The Tokyo Metropolitan Police Department and Kanagawa police have apparently discovered the real name and registered address of the head of far-left political group Kakumaru-ha (Revolutionary Marxist Faction).
If true, it would be the first time that the actual identity of Hiroshi Nitta (70) has been revealed. He assumed the leadership of Kakumaru-ha in 1996 after founder Kanichi Kuroda stepped down, though for around 20 years he has used the nom de guerre of Takuma Ueda and almost never shown his face in public.
Police from Tokyo and Kanagawa raided apartments in Kanagawa and Tokyo on January 10th on suspicion of uttering of counterfeit private documents. The allegation is that a man in his sixties used a different name to renew the lease on another apartment in Arakawa ward in east Tokyo, which was being used as a secret base (ajito) for the faction, in March 2012. Such minor infractions are often used as pretexts to raid facilities or properties associated with far-left activists in the hope of finding new information on past cases.
Police announced today that the Kanagawa apartment was registered by Ueda under what they believe to be his real name, Hiroshi Nitta.
It is very common for far-left activists to assume false names and live “underground” for years at a time. One of the longest-running fugitive cases in Japan is Masaaki Ōsaka, who has been on the lam for decades while probably supported by a network of activists.
Perhaps not unsurprisingly, Kakumaru-ha has accused the search of being unjust and denied that Nitta is Ueda’s name. “A risible, reckless statement,” is said with its usual panache for language. The revelation is essentially academic, since a name alone will not lead to his arrest, even assuming the police have grounds for taking him into custody.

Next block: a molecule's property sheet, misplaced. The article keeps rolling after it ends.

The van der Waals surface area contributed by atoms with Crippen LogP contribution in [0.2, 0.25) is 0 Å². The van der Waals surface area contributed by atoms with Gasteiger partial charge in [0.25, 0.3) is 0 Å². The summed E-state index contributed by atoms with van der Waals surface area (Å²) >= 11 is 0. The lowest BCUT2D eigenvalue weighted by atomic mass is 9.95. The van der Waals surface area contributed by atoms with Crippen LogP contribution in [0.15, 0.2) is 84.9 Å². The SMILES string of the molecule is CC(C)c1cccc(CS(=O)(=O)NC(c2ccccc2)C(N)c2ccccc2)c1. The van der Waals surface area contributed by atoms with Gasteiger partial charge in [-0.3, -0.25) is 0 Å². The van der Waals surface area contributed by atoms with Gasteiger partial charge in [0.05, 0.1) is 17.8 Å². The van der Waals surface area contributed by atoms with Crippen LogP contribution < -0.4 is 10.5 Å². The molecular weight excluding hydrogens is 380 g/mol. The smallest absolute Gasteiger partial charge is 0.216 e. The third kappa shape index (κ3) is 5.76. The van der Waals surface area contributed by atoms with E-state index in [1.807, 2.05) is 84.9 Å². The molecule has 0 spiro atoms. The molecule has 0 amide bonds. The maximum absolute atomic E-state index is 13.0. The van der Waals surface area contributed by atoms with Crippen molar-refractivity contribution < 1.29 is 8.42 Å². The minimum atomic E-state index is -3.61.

Though its period of violent inter-factional conflict was largely behind it, Ueda/Nitta took command of Kakumaru-ha at a time when the group was under intense police pressure. Though it has not engaged in direct attacks against the state in the same ways as the likes of Sekigun-ha, Chūkaku-ha or Kakurōkyō, Kakumaru-ha has been a police target, in particular since the 1990s when it was involved in various bugging cases. The group also faces straitened circumstances. It long relied on its key base of Waseda University to provide it with funds but the private college, like many others in Japan, has worked to expel the radical group from campus. Kakumaru-ha is also allegedly connected to the Japan Confederation of Railway Workers’ Unions and East Japan Railway Workers’ Union. Its public headquarters, Kaihō-sha, is a condominium building near Waseda, tucked away in a residential street.
This was raided by police in July last year after men believed to be Kakumaru-ha activists were arrested for allegedly trespassing in a hotel in Kobe. Four men aged in their sixties and seventies apparently entered the hotel without permission in June 2016 to distribute leaflets about labour issues and nuclear power.
Police and media reports regularly estimate that Kakumaru-ha currently has some 3,000 members, making it the largest far-left organisation in Japan or at least on par with its arch-rival, Chūkaku-ha, which is nonetheless more active in terms of street protests. Veteran far-left groups are facing terminal decline as their members age — the majority will surely be over 50 or 60 years old by now — and finances dwindle, notwithstanding a recent boost for Chūkaku-ha and its Zengakuren student wing at bases such as Kyoto University.